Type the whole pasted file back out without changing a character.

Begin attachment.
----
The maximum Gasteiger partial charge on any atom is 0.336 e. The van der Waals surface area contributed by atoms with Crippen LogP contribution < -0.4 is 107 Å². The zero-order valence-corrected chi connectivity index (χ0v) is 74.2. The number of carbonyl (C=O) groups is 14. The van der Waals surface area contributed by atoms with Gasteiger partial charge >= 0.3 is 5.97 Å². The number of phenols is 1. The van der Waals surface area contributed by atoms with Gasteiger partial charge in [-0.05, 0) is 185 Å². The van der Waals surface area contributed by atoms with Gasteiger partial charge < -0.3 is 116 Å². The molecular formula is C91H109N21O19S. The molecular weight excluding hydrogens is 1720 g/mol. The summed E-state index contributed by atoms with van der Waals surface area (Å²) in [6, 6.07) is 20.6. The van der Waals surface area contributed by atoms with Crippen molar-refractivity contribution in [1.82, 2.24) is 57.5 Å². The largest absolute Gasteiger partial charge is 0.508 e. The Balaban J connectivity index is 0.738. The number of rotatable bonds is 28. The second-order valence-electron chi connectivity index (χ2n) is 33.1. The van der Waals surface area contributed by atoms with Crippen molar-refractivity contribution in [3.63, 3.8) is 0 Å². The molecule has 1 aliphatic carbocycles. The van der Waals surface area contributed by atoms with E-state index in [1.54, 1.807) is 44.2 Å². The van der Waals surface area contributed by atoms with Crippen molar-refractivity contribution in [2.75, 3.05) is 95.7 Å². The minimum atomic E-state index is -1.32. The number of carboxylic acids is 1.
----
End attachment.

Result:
The maximum Gasteiger partial charge on any atom is 0.336 e. The van der Waals surface area contributed by atoms with Crippen LogP contribution < -0.4 is 107 Å². The zero-order valence-corrected chi connectivity index (χ0v) is 74.2. The number of carbonyl (C=O) groups is 14. The van der Waals surface area contributed by atoms with Gasteiger partial charge >= 0.3 is 5.97 Å². The number of phenols is 1. The van der Waals surface area contributed by atoms with Gasteiger partial charge in [-0.05, 0) is 185 Å². The van der Waals surface area contributed by atoms with Gasteiger partial charge < -0.3 is 116 Å². The molecular formula is C91H109N21O19S. The molecular weight excluding hydrogens is 1720 g/mol. The summed E-state index contributed by atoms with van der Waals surface area (Å²) in [6, 6.07) is 20.6. The van der Waals surface area contributed by atoms with Crippen molar-refractivity contribution in [1.82, 2.24) is 57.5 Å². The largest absolute Gasteiger partial charge is 0.508 e. The Balaban J connectivity index is 0.738. The number of rotatable bonds is 28. The second-order valence-electron chi connectivity index (χ2n) is 33.1. The van der Waals surface area contributed by atoms with Crippen molar-refractivity contribution in [3.63, 3.8) is 0 Å². The molecule has 1 aliphatic carbocycles. The van der Waals surface area contributed by atoms with E-state index in [1.54, 1.807) is 44.2 Å². The van der Waals surface area contributed by atoms with Crippen molar-refractivity contribution in [2.75, 3.05) is 95.7 Å². The minimum atomic E-state index is -1.32. The number of carboxylic acids is 1.